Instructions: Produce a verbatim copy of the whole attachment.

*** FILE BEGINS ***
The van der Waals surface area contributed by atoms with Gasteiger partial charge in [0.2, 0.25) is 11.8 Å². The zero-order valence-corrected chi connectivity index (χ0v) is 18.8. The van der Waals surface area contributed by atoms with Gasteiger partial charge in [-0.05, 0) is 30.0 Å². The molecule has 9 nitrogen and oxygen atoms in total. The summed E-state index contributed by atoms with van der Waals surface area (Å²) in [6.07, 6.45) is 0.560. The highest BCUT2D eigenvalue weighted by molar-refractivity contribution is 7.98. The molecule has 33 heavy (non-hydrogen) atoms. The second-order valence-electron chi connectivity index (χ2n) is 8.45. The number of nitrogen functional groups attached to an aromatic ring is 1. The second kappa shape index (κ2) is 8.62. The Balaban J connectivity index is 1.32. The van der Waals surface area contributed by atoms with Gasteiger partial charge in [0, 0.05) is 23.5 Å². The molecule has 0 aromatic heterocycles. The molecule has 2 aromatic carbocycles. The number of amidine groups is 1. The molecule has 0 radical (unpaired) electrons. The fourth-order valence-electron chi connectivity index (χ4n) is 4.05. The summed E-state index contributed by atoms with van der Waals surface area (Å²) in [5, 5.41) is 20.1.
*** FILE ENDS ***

The van der Waals surface area contributed by atoms with Gasteiger partial charge in [0.2, 0.25) is 11.8 Å². The zero-order valence-corrected chi connectivity index (χ0v) is 18.8. The van der Waals surface area contributed by atoms with Gasteiger partial charge in [-0.05, 0) is 30.0 Å². The molecule has 9 nitrogen and oxygen atoms in total. The summed E-state index contributed by atoms with van der Waals surface area (Å²) in [6.07, 6.45) is 0.560. The highest BCUT2D eigenvalue weighted by molar-refractivity contribution is 7.98. The molecule has 33 heavy (non-hydrogen) atoms. The second-order valence-electron chi connectivity index (χ2n) is 8.45. The number of nitrogen functional groups attached to an aromatic ring is 1. The second kappa shape index (κ2) is 8.62. The Balaban J connectivity index is 1.32. The van der Waals surface area contributed by atoms with Gasteiger partial charge in [0, 0.05) is 23.5 Å². The molecule has 0 aromatic heterocycles. The molecule has 2 aromatic carbocycles. The number of amidine groups is 1. The molecule has 0 radical (unpaired) electrons. The fourth-order valence-electron chi connectivity index (χ4n) is 4.05. The summed E-state index contributed by atoms with van der Waals surface area (Å²) in [5, 5.41) is 20.1.